However, it wasn't until November that I suddenly received an email with the following content:
Dear XXX,
I hope this message finds you well. My name is [Name], and I represent *** Factory, a dedicated team of 200 skilled workers committed to delivering exceptional value to our clients.
We take pride in offering highly competitive prices without compromising on product quality. Our factory is conveniently located near [Address], providing us with easy access to [advantages and features].
At *** Factory, our guiding principles revolve around "Good Faith, Innovation, and Mutual Benefit." Our core belief is to create products that not only meet but exceed expectations, focusing on [vision].
With an established presence in markets across Europe, America, Africa, Asia, and Oceania, we've cultivated strong relationships with numerous satisfied customers. Our commitment is to work harmoniously with our clients, fostering a genuine "win-win situation" for all parties involved.
We are eager to explore potential opportunities with you and your organization. Your response is greatly anticipated.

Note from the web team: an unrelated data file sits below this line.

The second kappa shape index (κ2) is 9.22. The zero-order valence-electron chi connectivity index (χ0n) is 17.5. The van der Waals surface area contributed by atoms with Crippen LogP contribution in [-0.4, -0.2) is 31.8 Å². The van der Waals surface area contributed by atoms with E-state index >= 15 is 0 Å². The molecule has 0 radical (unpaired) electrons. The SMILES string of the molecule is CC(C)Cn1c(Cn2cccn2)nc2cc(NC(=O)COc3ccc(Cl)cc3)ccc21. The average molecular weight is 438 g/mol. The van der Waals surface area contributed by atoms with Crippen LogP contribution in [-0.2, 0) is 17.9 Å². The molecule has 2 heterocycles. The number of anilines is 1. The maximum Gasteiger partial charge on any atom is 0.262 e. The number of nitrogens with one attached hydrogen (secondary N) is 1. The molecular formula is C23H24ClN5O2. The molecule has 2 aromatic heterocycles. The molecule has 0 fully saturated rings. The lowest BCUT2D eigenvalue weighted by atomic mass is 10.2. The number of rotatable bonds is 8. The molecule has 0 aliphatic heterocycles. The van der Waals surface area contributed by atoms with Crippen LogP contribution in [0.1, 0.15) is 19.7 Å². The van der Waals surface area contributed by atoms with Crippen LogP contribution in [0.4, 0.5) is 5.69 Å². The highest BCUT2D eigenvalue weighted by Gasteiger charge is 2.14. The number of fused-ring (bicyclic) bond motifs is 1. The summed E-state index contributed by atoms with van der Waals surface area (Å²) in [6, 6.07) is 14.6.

Best regards,

When I received this email, I felt somewhat puzzled and unsure about who this was and what products they were selling. Since our previous interactions didn't leave a strong impression, I initially thought it might be spam. Therefore, I didn't pay much attention to it.

The second email arrived about a week after the first one and read as follows:
Dear XXX:
Very glad to receive your reply! My boss gave me your name card. My name is Rocky.
I have sent the email attachment to you with some pictures for our product XXX. Do you have interest? How many quantities will you buy? What package will you select?
Thank you!
After receiving this email, I got a rough idea of who they were. However, I was still puzzled about why they hadn't followed up in the several months since the April trade show. They mentioned having attached pictures in the previous email, but there were no attachments in reality. So, I replied as follows:
No attachment. Please send me the photos again for approval.